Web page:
Anti-austerity policies are a vote loser and Labour's defeat at the general election was caused by a failure to persuade the public it could be trusted to tackle the deficit, an independent review has found.
The study, led by the party's former policy chief Jon Cruddas, found that "the Tories didn't win despite austerity, they won because of it" and warned that Labour could not ignore the views of the public.
The findings came as left-winger Jeremy Corbyn, who has seen a surge in support for his anti-austerity message, suffered an opinion poll setback with a survey showing rival Andy Burnham is the clear favourite among Labour voters.
The Opinium poll found that among Labour voters, rather than just party members, Mr Burnham was on 39%, 15 points clear of Mr Corbyn, with Yvette Cooper on 22% and Liz Kendall on 15%.
Some 70% thought Mr Burnham was likely to win a general election as leader, while just 51% thought it likely that Mr Corbyn would walk through the door of No 10 as prime minister.
In a blunt message to the party, Mr Cruddas said it would have to accept "hard truths" about the reason for its electoral defeat.
"On the basis of the data, the public appear to think anti-austerity is a vote loser - we cannot ignore that," he said.
"We can seek to change the views of the public, but it's best not to ignore them."
In an article on the LabourList website he said: "The Tories won because voters believed they will cut the deficit, even though a majority understand that the economic system is unfair.
"The Tories' message on the deficit was clear, Labour's was not. The Tories are trusted to manage the country's finances, Labour is not."
Polling of 3,000 people in England and Wales for the review found that 58% of voters agreed cutting the deficit was the "top priority", with just 16% disagreeing. But some 60% agreed the economy unfairly favours powerful interests and 43% said they would vote for a party that would redistribute wealth from the rich to the poor.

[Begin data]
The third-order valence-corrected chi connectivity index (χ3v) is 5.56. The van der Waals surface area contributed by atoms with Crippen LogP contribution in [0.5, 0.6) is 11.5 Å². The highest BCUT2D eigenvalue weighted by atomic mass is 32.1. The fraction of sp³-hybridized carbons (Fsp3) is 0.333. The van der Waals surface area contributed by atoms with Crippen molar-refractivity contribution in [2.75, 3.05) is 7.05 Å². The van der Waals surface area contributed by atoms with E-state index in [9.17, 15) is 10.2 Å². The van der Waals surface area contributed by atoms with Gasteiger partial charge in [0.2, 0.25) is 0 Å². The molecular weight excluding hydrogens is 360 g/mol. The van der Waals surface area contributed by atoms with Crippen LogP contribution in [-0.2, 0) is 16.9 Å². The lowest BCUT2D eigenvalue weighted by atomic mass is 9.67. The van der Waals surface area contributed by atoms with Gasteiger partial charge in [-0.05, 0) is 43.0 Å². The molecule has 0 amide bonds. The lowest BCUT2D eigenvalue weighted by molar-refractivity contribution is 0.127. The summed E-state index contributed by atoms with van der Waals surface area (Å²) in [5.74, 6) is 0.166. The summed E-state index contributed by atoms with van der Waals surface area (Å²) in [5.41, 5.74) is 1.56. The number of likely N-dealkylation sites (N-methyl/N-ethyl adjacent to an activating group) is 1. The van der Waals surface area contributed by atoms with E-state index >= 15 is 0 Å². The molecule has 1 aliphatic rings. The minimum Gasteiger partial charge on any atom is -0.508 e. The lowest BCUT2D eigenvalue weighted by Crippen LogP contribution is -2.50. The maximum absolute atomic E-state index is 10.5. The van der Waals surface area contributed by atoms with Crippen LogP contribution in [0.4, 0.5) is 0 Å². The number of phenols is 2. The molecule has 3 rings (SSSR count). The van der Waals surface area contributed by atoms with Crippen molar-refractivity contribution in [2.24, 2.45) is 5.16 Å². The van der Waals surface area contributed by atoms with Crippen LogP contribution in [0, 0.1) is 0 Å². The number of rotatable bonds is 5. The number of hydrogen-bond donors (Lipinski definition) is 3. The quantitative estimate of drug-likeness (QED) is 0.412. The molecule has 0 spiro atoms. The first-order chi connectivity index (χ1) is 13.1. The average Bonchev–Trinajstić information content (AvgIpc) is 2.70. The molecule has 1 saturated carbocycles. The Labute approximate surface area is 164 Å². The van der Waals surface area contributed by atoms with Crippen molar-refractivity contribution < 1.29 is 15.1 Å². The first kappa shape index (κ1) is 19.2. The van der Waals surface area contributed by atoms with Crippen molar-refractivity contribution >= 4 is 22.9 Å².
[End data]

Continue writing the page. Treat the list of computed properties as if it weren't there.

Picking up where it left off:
Labour's crushing defeat in Scotland to the anti-austerity message of the SNP "does not set a precedent for its leftward shift in England", Mr Cruddas added.
"The SNP's anti-austerity politics simply increased the risk that Labour represented to English voters," he said.
Mr Corbyn sought to regain the initiative in the campaign by promising a radical series of measures to improve the supply of housing, including rent controls and the possibility of extending right-to-buy powers to private tenants while restricting them for council house occupants.
His policy document said: "The free market free-for-all in housing has failed. Only the Government is able to play the strategic, co-ordinating role to tackle the housing crisis."
The plan floats the idea of a "right-to-buy shared equity scheme" for private tenants renting from large-scale landlords.
Mr Corbyn calls for at least 240,000 homes a year to be built, with more than half of them council houses.
He said "exorbitant" rents needed to come down and the document proposed strict limits on rent rises, possibly linking them to earnings rather than increases in property prices.
:: Opinium Research carried out an online survey of 1,942 British adults from July 24 to 27.